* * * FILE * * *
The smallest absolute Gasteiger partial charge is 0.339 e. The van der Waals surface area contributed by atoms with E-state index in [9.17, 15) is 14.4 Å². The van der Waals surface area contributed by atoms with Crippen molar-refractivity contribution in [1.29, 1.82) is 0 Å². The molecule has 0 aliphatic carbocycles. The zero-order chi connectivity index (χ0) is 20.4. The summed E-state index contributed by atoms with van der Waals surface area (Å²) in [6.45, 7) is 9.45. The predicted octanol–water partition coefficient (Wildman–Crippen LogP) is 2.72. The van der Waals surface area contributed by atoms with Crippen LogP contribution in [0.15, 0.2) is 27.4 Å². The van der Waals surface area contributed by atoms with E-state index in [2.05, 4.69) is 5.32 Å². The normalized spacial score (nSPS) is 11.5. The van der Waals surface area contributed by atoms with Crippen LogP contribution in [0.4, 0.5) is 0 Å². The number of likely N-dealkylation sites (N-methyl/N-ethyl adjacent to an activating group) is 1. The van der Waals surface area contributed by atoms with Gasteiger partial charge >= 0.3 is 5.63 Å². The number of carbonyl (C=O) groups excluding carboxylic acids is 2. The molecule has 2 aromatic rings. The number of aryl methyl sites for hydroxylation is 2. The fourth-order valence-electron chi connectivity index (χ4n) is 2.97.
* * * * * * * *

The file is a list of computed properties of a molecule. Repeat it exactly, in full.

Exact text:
The smallest absolute Gasteiger partial charge is 0.339 e. The van der Waals surface area contributed by atoms with E-state index in [9.17, 15) is 14.4 Å². The van der Waals surface area contributed by atoms with Crippen molar-refractivity contribution in [1.29, 1.82) is 0 Å². The molecule has 0 aliphatic carbocycles. The zero-order chi connectivity index (χ0) is 20.4. The summed E-state index contributed by atoms with van der Waals surface area (Å²) in [6.45, 7) is 9.45. The predicted octanol–water partition coefficient (Wildman–Crippen LogP) is 2.72. The van der Waals surface area contributed by atoms with Crippen LogP contribution in [0.15, 0.2) is 27.4 Å². The van der Waals surface area contributed by atoms with E-state index in [2.05, 4.69) is 5.32 Å². The normalized spacial score (nSPS) is 11.5. The van der Waals surface area contributed by atoms with Crippen LogP contribution in [0.4, 0.5) is 0 Å². The number of likely N-dealkylation sites (N-methyl/N-ethyl adjacent to an activating group) is 1. The van der Waals surface area contributed by atoms with Gasteiger partial charge >= 0.3 is 5.63 Å². The number of carbonyl (C=O) groups excluding carboxylic acids is 2. The molecule has 2 aromatic rings. The number of aryl methyl sites for hydroxylation is 2. The fourth-order valence-electron chi connectivity index (χ4n) is 2.97.